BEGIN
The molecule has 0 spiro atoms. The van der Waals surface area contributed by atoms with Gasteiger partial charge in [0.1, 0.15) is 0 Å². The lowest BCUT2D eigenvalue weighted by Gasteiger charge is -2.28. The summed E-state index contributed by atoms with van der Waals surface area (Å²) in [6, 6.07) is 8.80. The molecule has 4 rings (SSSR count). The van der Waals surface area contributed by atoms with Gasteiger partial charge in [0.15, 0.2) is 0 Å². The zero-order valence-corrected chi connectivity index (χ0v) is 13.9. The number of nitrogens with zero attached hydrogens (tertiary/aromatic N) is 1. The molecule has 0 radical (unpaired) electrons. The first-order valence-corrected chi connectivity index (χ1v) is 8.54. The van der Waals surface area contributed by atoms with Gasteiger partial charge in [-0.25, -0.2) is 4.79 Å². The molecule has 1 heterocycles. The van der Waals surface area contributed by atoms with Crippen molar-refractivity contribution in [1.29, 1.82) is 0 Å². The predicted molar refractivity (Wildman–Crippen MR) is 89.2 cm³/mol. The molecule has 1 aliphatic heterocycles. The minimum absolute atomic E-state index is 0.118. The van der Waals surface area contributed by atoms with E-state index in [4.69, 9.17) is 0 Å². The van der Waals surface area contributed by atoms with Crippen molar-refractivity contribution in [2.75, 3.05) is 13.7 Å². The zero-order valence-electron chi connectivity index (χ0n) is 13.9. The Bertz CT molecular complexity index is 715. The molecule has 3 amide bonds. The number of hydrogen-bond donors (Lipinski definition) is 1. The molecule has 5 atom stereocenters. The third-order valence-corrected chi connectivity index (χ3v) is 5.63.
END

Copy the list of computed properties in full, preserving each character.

The molecule has 0 spiro atoms. The van der Waals surface area contributed by atoms with Gasteiger partial charge in [0.1, 0.15) is 0 Å². The lowest BCUT2D eigenvalue weighted by Gasteiger charge is -2.28. The summed E-state index contributed by atoms with van der Waals surface area (Å²) in [6, 6.07) is 8.80. The molecule has 4 rings (SSSR count). The van der Waals surface area contributed by atoms with Gasteiger partial charge in [0.15, 0.2) is 0 Å². The zero-order valence-corrected chi connectivity index (χ0v) is 13.9. The number of nitrogens with zero attached hydrogens (tertiary/aromatic N) is 1. The molecule has 0 radical (unpaired) electrons. The first-order valence-corrected chi connectivity index (χ1v) is 8.54. The van der Waals surface area contributed by atoms with Gasteiger partial charge in [-0.25, -0.2) is 4.79 Å². The molecule has 1 heterocycles. The van der Waals surface area contributed by atoms with Crippen molar-refractivity contribution in [1.29, 1.82) is 0 Å². The predicted molar refractivity (Wildman–Crippen MR) is 89.2 cm³/mol. The molecule has 1 aliphatic heterocycles. The minimum absolute atomic E-state index is 0.118. The van der Waals surface area contributed by atoms with E-state index in [4.69, 9.17) is 0 Å². The van der Waals surface area contributed by atoms with Crippen molar-refractivity contribution in [2.75, 3.05) is 13.7 Å². The zero-order valence-electron chi connectivity index (χ0n) is 13.9. The Bertz CT molecular complexity index is 715. The molecule has 3 amide bonds. The number of hydrogen-bond donors (Lipinski definition) is 1. The molecule has 5 atom stereocenters. The third-order valence-corrected chi connectivity index (χ3v) is 5.63.